C2N Develops Blood Test to Measure Tau Forms in Alzheimer’s Research

Lindsey Shapiro, PhD avatar

by Lindsey Shapiro, PhD |

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C2N Diagnostics has developed a new assay that precisely measures blood levels of four forms of tau, a protein involved in the brain changes observed in Alzheimer’s disease.

Called the plasma tau multianalyte assay (p-tau MAA), the test is intended to be used for research purposes only and does not have current approval for use in clinical practice.

According to C2N, p-tau MAA has a variety of uses and will aid scientists in better understanding disease biology, screening individuals for clinical trials, and monitoring responses to investigational treatments.

Eventually, C2N hopes the test will reach the clinic to help healthcare professionals make earlier diagnoses.

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“This development builds on our team’s history of providing exceptional laboratory services and products in the field of brain health,” Joel Braunstein, MD, C2N co-founder and CEO, said in a press release.

“Our team has worked tirelessly to achieve this p-tau advancement that adds to our existing efforts to bring accurate, widely accessible and cost-effective blood tests to the clinic for the betterment of patient care. We look forward to sharing important data about the performance of our p-tau MAA test at upcoming medical meetings and in peer-reviewed publications,” Braunstein added.

Various forms of tau accumulate and clump together in the brains of those with Alzheimer’s disease, where they are thought to play an important role in disease progression. Often, these tau forms have undergone an excessive amount of a modification called phosphorylation, which allows tau to more easily aggregate and makes it harder to break down.

These aggregates are thought to precede the loss of nerve cells and cognitive impairments in Alzheimer’s and are thus considered to have potential as early disease biomarkers.

The p-tau MAA assay will measure levels of two tau forms — tau217 and tau181 — in both phosphorylated and nonphosphorylated states. These two tau forms in particular have been proposed as early predictors of cognitive decline in Alzheimer’s patients.

In doing so, C2N believes that the range of biomarkers that can be used to help diagnose Alzheimer’s and monitor brain health will be broadened.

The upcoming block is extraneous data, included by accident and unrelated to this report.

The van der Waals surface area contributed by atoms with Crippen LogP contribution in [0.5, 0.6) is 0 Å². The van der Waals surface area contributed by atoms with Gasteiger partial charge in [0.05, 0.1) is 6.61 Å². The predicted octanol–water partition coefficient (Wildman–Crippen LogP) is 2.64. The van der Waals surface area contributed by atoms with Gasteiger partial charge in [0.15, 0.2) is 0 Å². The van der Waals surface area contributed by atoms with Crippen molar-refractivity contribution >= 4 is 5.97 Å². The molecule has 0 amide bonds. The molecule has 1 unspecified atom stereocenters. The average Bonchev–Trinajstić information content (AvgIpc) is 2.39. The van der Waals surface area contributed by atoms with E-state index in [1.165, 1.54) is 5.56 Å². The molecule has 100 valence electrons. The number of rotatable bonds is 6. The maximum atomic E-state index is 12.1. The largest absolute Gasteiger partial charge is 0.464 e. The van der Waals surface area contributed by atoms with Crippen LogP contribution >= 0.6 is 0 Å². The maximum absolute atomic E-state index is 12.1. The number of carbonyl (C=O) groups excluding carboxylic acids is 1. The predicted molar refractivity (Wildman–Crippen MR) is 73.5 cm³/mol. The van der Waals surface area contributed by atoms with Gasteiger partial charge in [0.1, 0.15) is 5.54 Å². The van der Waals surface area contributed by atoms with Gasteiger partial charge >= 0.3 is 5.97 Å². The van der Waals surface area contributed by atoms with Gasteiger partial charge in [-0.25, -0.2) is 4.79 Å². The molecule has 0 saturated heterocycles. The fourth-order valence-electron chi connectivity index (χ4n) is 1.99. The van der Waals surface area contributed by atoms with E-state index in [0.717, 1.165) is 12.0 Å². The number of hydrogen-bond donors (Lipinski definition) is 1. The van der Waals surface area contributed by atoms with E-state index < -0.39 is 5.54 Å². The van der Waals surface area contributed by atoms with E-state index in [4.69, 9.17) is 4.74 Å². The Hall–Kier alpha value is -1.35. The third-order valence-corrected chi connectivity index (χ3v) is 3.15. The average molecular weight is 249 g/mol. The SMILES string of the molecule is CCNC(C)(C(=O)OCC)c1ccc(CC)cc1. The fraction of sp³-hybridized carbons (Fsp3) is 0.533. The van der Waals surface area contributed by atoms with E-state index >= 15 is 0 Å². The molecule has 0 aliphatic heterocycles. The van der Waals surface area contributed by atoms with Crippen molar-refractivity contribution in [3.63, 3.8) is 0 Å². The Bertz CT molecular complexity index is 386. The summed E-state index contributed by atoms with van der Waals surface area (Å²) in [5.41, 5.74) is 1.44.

C2N previously developed a clinically available test, PrecivityAD, to measure other proteins that play critical roles in Alzheimer’s development. The blood test measures the ratio of two forms of the amyloid beta protein — amyloid beta 40 and 42 — which play a strong role in disease progression.

It also determines which type of the apolipoprotein E (ApoE) is present in the blood sample. Mutations in the gene encoding ApoE, and the subsequent development of abnormal forms of the protein, are associated with Alzheimer’s risk.

By measuring both ApoE and amyloid proteins, PrecivityAD is thought to predict the likelihood of developing amyloid plaques in the brain, a hallmark Alzheimer’s feature, in people with signs of cognitive decline.

C2N says that using the p-tau MAA assay in conjunction with PrecivityAD may amplify the ability to detect Alzheimer’s pathology at early disease stages before the onset of cognitive symptoms.

“We are encouraged by the results from C2N’s existing PrecivityAD blood test measurements and excited by the addition of the p-tau MAA,” said Howard Fillit, MD, co-founder and chief scientific officer at the Alzheimer’s Drug Discovery Foundation.

“In the future, we expect that a combination of tests, including C2N’s, that each measure different aspects of Alzheimer’s biology will allow more healthcare providers to offer early Alzheimer’s diagnosis to patients with the aid of validated blood test results. This will also decrease the need for more invasive and expensive tests,” Fillit added.

The GHR Foundation is one of C2N’s funding partners for the development of its Alzheimer’s blood tests.

“This remarkable development by C2N brings the field one step closer to the goal of preventing Alzheimer’s disease by screening healthy adults and providing treatments prior to cognitive symptoms,” said Fred Miller, Alzheimer’s Initiative lead and chief operating officer at GHR Foundation.

“GHR is committed to our deep partnership with C2N as we together reimagine what’s possible in the prevention and treatment of Alzheimer’s disease,” he added.